The senior leadership team sat reflecting on the most recent financial results. Their two-day strategy session was barely 45 minutes old. Most of that time had been spent "getting to know you", clarifying the purpose of the event, and sketching the strategy development process. Following an opening statement by the CEO, the CFO had just presented the most recent financials. The team commenced their first round of commentary and generation of strategic insights. Financials were particularly critical, since the company anticipated pursuing a vigorous turnaround strategy.
Tabling the most up-to-date financial results is an important, but small part of the UGM strategy process. It’s among the first of many perspectives considered in developing a robust strategy. Truthfully, the run-sheet had allocated the usual 15 minutes maximum for this component. But that timing went woefully awry with the simple, but obviously very penetrating question in the context, "How do you make your money?” Over an hour later, we still didn't have an acceptable answer! However, our client had identified a key gap in strategic insight. Knowing what you don’t know can sometimes be as strategically important as what you do know. The team was able to press on with the process, agreeing to get data that would help fill the gaps before Day Two.
As it turned out, when furnished, those insights about source of revenue proved pivotal in the subsequent strategy development process. It emerged that misalignment with obvious opportunities, which exploited company strengths, was a major shortcoming. Rectifying this alone played a significant role in achieving turnaround success less than a year later. Insights generated from that single question were still directly impacting strategic direction and action even two years later.
You've no doubt heard JFK's call to the American people to, "Ask not what your country can do for you, but what you can do for your country”. His younger brother, Robert, also harnessed the power of questions. He made famous an adaptation of a question posed by the serpent, a character in a George Bernard Shaw work: “Some men see things as they are and say why. I dream things that never were and say why not.”
Good strategic questions are often in themselves powerful strategic instruments. They can, at the very least, be as useful as other strategic tools. For example, sophisticated financial modelling or analysis of current market conditions. They are essential to a robust strategy development process claiming to be evidence-based. Carefully chosen, they will interrogate the available data and deliver valuable insights. Another set will help synthesise those insights and develop possible strategies. Finally, questions will help challenge and stress-test options and determine the final strategy. And even then, there are more to come. Strategy monitoring and evaluation are also heavily dependent on quality questioning.
For all the reasons provided, good strategic questions are essential in all organisations. Furthermore, they are also undoubtedly at the very core of any great game-changing strategies!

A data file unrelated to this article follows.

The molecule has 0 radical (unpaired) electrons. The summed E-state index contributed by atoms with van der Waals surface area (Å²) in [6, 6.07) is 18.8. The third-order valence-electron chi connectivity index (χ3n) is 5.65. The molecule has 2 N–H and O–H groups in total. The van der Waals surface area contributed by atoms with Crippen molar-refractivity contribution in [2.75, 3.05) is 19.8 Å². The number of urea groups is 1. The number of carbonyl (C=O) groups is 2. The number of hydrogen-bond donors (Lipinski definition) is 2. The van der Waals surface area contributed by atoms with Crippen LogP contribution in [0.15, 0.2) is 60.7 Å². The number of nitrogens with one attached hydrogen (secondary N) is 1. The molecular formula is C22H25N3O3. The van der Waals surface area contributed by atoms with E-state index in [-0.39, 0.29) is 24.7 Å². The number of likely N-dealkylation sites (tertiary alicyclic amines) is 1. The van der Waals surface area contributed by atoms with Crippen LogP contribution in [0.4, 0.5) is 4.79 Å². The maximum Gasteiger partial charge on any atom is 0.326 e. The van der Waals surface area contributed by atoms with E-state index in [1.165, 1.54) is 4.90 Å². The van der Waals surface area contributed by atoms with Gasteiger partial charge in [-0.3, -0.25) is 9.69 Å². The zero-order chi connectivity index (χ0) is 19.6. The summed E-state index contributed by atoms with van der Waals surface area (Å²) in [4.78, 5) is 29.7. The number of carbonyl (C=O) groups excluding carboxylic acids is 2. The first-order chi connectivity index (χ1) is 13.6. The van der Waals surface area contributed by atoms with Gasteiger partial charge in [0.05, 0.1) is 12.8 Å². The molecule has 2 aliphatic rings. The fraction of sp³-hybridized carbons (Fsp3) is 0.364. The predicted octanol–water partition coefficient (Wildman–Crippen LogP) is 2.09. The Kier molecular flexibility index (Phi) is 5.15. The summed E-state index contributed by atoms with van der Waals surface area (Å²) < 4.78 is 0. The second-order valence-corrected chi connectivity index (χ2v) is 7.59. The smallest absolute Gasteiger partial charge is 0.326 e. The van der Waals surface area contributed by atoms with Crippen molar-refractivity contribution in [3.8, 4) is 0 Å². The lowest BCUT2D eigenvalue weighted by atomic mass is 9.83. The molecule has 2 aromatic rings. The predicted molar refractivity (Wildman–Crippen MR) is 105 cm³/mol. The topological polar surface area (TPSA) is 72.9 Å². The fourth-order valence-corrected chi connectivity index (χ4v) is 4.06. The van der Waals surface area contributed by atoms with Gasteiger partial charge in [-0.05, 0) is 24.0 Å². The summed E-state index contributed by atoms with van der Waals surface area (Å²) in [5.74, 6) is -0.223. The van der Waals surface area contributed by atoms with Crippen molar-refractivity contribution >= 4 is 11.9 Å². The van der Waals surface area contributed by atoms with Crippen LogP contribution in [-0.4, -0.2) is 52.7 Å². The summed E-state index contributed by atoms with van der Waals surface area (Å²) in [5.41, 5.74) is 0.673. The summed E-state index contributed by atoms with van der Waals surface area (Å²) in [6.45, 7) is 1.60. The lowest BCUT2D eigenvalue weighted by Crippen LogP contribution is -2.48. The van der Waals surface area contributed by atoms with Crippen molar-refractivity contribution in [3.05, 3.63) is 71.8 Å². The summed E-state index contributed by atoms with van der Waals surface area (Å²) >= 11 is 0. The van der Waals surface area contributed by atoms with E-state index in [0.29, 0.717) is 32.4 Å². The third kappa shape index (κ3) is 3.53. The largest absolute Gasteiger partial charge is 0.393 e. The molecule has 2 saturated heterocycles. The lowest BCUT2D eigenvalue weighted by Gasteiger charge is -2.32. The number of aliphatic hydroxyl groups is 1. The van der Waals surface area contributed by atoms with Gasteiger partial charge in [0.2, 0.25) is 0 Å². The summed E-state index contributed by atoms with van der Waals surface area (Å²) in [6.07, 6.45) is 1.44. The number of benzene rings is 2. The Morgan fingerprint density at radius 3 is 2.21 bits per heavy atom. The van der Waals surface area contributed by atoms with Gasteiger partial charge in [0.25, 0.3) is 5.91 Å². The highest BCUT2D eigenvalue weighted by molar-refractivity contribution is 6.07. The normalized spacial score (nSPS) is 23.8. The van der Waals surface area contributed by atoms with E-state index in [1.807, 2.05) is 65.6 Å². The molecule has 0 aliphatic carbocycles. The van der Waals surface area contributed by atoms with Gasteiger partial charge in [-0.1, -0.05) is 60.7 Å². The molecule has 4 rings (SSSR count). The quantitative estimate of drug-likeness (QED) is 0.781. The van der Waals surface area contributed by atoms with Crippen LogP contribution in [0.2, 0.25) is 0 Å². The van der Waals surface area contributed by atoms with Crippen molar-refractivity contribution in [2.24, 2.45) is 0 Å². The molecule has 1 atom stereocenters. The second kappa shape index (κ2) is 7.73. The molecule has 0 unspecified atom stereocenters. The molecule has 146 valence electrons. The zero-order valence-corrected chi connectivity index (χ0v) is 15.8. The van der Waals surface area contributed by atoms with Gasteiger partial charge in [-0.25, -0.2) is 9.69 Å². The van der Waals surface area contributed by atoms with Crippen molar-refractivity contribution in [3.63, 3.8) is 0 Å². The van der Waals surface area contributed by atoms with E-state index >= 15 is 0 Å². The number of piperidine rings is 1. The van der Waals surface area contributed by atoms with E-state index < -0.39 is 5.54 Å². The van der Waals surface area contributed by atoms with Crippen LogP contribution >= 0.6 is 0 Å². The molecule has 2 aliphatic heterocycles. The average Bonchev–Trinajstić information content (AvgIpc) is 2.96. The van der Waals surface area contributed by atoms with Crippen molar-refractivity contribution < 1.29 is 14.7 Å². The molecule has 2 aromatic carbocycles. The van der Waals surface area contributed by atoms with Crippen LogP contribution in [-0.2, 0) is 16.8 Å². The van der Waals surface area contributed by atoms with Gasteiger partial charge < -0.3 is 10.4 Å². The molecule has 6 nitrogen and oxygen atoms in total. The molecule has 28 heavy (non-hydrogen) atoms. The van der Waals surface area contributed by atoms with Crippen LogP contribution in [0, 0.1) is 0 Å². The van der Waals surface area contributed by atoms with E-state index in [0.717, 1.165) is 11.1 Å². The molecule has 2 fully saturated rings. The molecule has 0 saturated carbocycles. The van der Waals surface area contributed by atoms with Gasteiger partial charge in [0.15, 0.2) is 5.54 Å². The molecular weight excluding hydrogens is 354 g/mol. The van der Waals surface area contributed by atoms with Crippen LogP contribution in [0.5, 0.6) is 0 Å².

A good place where you can start using questions to bolster your strategy relates to your process itself. Professor Donald Sull, of the London School of Economics, highlights the importance of holding the right conversations with the right people. You might simply ask, “Are the right people in the room?” Sull observes that those who will ultimately do the work should be included. Another simple question, “What are we talking about?” can reveal a lack of shared focus during discussions. Another key question is, “Are we talking about the right thing?” All too often the strategy process is subverted by conversations that are out of synch. For example, focusing on choices before adequately examining all relevant factors. Sometimes, groups even miss crucial phases in the strategy process altogether. Regularly asking, “Are we skipping key conversations?” can minimise the risk of this occurring.
Bradley, Hirt and Smit of McKinsey point out that strategy is more a way of thinking than a particular set of processes or frameworks. Ultimately though, it does lead to ‘the strategy’ which organisations will pursue. From workshops with over 700 top strategists and a survey of 2,135 senior executives, they developed ten key questions to “stress-test” strategies. Interestingly, their survey discovered that most companies did not do well at all on these basic strategy tests. Only 10% scored seven or higher; 25% fell in the 4-6 range; and 65% passed 3 or fewer tests.
The researchers conceded that it’s possible for a strategy to succeed without ‘passing’ all 10 tests. That being said, the results are nevertheless sobering. How does your strategy stack up? We’ve included six of the tests (questions) in our side-bar to allow you to run a quick stress-test of your own strategy.
Capturing the sentiment of JFK’s questioning, is it time to ask not what your strategy can do for you, but first, what good questioning can do for your strategy?
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